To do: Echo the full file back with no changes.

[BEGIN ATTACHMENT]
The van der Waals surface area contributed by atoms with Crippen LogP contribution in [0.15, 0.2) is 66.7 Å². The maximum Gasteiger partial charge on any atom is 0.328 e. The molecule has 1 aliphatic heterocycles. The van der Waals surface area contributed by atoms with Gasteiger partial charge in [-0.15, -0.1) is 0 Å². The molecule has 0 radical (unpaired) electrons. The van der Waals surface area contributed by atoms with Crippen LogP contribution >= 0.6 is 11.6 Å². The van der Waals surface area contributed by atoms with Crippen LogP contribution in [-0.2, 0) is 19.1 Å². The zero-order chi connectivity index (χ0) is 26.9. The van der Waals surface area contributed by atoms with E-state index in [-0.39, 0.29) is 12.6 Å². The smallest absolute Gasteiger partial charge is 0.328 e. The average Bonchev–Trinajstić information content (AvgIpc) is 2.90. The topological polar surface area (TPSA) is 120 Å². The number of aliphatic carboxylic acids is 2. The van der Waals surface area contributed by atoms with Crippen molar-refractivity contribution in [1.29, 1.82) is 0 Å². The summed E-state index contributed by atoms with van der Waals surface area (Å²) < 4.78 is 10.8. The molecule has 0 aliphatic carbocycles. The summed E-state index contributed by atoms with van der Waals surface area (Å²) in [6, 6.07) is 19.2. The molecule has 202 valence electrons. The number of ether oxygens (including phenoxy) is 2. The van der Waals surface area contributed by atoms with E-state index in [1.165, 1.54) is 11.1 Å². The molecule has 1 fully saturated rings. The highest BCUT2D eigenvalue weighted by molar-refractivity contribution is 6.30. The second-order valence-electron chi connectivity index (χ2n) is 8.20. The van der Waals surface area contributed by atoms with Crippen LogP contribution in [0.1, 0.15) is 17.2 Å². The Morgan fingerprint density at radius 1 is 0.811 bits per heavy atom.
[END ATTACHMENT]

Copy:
The van der Waals surface area contributed by atoms with Crippen LogP contribution in [0.15, 0.2) is 66.7 Å². The maximum Gasteiger partial charge on any atom is 0.328 e. The molecule has 1 aliphatic heterocycles. The van der Waals surface area contributed by atoms with Gasteiger partial charge in [-0.15, -0.1) is 0 Å². The molecule has 0 radical (unpaired) electrons. The van der Waals surface area contributed by atoms with Crippen LogP contribution >= 0.6 is 11.6 Å². The van der Waals surface area contributed by atoms with Crippen LogP contribution in [-0.2, 0) is 19.1 Å². The zero-order chi connectivity index (χ0) is 26.9. The van der Waals surface area contributed by atoms with E-state index in [-0.39, 0.29) is 12.6 Å². The smallest absolute Gasteiger partial charge is 0.328 e. The average Bonchev–Trinajstić information content (AvgIpc) is 2.90. The topological polar surface area (TPSA) is 120 Å². The number of aliphatic carboxylic acids is 2. The van der Waals surface area contributed by atoms with Crippen molar-refractivity contribution in [1.29, 1.82) is 0 Å². The summed E-state index contributed by atoms with van der Waals surface area (Å²) < 4.78 is 10.8. The molecule has 0 aliphatic carbocycles. The summed E-state index contributed by atoms with van der Waals surface area (Å²) in [6, 6.07) is 19.2. The molecule has 202 valence electrons. The number of ether oxygens (including phenoxy) is 2. The van der Waals surface area contributed by atoms with E-state index in [1.165, 1.54) is 11.1 Å². The molecule has 1 fully saturated rings. The highest BCUT2D eigenvalue weighted by molar-refractivity contribution is 6.30. The second-order valence-electron chi connectivity index (χ2n) is 8.20. The van der Waals surface area contributed by atoms with Crippen LogP contribution in [0.1, 0.15) is 17.2 Å². The Morgan fingerprint density at radius 1 is 0.811 bits per heavy atom.